The Big Sandy Mountaineer -

Thanksgiving: 'to be thankful, that would suffice.'


December 2, 2020

The observance of Thanksgiving Day felt appropriately simple to me this year.

I write this, however, with the caveat that I cooked nothing for the turkey dinner. Those who devoted hours to their bird and/or its tabletop companions may have seen their mileage vary in the simplicity department.

So did, perhaps, others who tangled with technology to expand their gathering virtually, relying on Zoom, FaceTime, Skype and other apps to videostream loved ones from afar into their gathering. A blessing when they behave, these digital connection tools are also a curse (or at least get cured at) when they do not.

“It’s not the same, but we are so thankful that the virus hasn’t impacted our loved ones almost a year into this mess,” one man told me.

My heaviest task from a year prior melted from the realm of possibility in the days leading up to the holiday. Literally. Without the snow cover of a year ago — just the odd patches — there would be no hauling three children in their sled to the high school football field for some semblance of a “Turkey Bowl” game of pigskin.

Instead, they walked themselves. Each on their own two legs. They all look bigger and heavier than they did a year ago, so fine by me.

Once we were there, we appreciated the opportunity for Turkey Bowl II to evolve from Turkey Bowl I. With only enough of us for “two-man” football on our own, Ronnie Simpson and his sons joined our crew for a “four-man” game — of sorts — this time around. The rules of the game, however, continue to escape the youngest players. The longest runs are in the wrong direction. Would-be blockers are a stumbling block to their teammates when they do get headed the right way. “Downs” are just too difficult a concept.

In short order, the best course of action, we learned, was to emphasize a 20-yard dash drill. All anyone really wanted to do is just run anyway. Like the conclusion of almost every sports season for the teams I’ve been a part of or followed, I found myself whispering, “Maybe next year …”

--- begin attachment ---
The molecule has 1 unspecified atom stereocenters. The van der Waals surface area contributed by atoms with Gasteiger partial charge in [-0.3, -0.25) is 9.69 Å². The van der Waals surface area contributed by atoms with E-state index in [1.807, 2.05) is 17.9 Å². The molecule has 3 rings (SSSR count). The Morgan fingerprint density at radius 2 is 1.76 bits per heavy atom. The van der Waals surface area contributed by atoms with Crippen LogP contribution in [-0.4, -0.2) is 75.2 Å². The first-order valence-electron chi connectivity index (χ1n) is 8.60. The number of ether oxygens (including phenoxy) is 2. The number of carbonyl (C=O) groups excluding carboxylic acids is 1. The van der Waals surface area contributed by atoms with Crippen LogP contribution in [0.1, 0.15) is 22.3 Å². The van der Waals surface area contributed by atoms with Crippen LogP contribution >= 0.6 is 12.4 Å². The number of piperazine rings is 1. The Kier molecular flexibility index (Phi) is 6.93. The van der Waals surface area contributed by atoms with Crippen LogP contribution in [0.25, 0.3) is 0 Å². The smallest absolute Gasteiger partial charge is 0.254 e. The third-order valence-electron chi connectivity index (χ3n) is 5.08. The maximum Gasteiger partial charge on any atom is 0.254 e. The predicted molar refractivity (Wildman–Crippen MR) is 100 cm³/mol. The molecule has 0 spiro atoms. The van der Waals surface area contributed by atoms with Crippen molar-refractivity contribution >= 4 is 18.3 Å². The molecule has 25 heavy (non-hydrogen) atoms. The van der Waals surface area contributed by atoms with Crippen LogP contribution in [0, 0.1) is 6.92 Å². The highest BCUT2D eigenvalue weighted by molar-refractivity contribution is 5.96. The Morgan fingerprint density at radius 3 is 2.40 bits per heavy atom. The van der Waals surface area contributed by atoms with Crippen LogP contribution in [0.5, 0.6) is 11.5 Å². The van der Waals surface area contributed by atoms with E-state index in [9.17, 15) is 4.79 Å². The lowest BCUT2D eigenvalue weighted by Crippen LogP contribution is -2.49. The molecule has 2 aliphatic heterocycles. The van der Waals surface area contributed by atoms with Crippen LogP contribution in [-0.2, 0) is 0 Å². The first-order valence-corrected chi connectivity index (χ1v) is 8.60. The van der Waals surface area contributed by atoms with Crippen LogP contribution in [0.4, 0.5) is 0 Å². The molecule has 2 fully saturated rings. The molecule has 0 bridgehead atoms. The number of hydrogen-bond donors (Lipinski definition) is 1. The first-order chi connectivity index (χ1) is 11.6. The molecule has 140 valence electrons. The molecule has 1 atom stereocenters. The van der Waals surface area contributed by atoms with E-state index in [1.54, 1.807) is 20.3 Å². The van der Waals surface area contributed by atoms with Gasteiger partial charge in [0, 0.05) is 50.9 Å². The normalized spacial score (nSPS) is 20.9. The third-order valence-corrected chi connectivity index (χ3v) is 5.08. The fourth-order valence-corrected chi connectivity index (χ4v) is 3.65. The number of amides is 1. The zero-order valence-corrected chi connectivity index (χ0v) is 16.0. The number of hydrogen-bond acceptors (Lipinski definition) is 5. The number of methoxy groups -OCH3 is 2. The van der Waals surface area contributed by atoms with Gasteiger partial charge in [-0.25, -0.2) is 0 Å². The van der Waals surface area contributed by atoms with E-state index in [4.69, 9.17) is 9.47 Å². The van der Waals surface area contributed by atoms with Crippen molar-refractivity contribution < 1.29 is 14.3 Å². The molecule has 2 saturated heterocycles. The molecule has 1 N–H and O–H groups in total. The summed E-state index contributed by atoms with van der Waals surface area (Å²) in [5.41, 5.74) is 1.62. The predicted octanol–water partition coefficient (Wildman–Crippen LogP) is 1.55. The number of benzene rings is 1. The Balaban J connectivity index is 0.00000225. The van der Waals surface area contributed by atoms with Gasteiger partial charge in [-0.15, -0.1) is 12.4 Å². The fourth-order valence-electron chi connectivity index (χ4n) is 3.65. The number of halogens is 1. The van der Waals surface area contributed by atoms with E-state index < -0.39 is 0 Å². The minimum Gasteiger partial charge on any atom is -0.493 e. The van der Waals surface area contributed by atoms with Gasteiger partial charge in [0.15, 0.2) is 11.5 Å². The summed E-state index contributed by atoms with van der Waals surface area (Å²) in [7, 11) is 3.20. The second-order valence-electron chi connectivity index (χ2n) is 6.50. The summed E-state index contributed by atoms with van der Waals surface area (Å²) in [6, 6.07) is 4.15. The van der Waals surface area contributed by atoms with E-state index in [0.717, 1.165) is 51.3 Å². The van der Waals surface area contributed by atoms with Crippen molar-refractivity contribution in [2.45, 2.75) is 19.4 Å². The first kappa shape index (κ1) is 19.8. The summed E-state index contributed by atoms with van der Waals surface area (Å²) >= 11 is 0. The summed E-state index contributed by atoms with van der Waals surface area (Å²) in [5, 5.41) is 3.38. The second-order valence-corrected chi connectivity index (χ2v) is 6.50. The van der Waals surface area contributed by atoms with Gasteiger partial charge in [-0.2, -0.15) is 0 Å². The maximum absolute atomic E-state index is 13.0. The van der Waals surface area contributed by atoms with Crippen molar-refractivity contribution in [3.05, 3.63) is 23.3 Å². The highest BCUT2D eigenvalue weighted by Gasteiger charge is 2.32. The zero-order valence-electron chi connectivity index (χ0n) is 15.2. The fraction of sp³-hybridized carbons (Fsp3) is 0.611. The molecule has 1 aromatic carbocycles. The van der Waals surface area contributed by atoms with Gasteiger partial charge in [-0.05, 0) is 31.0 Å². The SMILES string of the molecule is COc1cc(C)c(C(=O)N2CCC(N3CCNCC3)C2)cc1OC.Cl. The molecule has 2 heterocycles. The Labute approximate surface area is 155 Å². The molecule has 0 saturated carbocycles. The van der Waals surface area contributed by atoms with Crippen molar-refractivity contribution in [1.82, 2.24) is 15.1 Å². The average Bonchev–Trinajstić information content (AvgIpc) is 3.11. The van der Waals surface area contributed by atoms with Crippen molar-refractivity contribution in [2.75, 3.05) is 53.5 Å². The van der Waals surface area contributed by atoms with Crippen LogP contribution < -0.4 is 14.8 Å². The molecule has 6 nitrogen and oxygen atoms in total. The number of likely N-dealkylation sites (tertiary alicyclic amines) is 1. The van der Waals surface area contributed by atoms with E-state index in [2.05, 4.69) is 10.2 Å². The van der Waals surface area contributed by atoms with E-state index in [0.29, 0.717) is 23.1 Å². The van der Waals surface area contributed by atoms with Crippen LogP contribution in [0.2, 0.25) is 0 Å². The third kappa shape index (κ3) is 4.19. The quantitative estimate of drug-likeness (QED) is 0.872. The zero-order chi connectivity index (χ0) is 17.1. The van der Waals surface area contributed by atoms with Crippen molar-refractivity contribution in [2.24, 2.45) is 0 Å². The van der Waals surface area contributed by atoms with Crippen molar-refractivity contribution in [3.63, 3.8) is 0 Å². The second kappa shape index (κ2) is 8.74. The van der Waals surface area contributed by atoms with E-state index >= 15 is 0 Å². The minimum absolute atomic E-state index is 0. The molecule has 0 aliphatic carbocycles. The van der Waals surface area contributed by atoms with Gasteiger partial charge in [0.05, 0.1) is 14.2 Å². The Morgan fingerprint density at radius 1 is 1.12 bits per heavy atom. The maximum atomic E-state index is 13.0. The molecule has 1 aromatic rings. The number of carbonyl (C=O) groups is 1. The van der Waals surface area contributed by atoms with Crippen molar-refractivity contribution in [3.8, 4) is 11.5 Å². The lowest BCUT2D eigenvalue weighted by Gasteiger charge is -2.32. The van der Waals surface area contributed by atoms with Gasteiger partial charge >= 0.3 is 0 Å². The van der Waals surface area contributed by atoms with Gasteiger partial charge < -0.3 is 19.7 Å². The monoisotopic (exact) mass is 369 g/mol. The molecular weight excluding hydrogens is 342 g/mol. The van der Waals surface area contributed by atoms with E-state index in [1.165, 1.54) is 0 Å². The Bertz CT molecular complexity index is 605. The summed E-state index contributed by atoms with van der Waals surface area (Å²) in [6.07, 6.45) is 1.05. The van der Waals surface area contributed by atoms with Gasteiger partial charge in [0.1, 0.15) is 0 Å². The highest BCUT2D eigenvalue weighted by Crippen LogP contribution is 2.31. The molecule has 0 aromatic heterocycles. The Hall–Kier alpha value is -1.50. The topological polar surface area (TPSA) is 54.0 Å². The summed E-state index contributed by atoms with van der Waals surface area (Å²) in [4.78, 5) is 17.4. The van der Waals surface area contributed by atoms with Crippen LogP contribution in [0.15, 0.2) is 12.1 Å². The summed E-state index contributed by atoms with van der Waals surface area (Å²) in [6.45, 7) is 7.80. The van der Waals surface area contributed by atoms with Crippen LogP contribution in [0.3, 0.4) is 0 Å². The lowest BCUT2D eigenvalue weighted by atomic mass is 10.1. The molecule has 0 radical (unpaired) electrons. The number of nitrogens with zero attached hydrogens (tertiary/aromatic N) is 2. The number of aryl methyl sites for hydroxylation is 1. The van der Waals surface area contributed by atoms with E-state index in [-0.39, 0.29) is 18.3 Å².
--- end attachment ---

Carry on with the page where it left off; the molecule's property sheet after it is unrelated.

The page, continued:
Maybe at Turkey Bowl III, we can scrounge up a full compliment of six to a side and a 6-year-old will better grasp how to get 6 points. Even if not, just tossing around a football feels right on Thanksgiving afternoon.

We had to call the game on account of the importance of attending to a higher level of tradition: food.

Our family had a meal to attend at the Hoffmans’ house and the Simpsons had delicious sweet potato pies to deliver around town.

We were greeted with a little something for everyone: jalapeño-stuffed olives and garlic parmesan rolls for the more adventurous, vegetables, ranch dip, black olives and buttered rolls for the more conventionally-oriented.

Chase deep-fried up a fine turkey (a style I had yet to try) and all the sides that I firmly believe need to be present for a true Thanksgiving meal were present: mashed potatoes, candied yams, stuffing, gravy, and just as I requested; cranberry sauce in the form of the can it came in, just like my grandma used to make (or at least take the can opener to … ). Also, green bean casserole, which other people believe needs to be present for a true Thanksgiving meal. To apply a fine church term to the item, I view the latter as merely adiaphora.

After the third or fourth plate, I found more to be grateful for, in the form of the thorough roasting of the hapless Dallas Cowboys before a national audience.

The laughs that accompany a diversion like Trivial Pursuit rounded out the evening. In the end, even in a year as strange as this one, family and friends framed the celebration. No different than in any year less challenging than 2020. Yet maybe this time around, more necessary, more welcome, more appreciated.

“If a man had no more to do with God than to be thankful,” the medieval German theologian Meister Eckhart preached, “that would suffice.”


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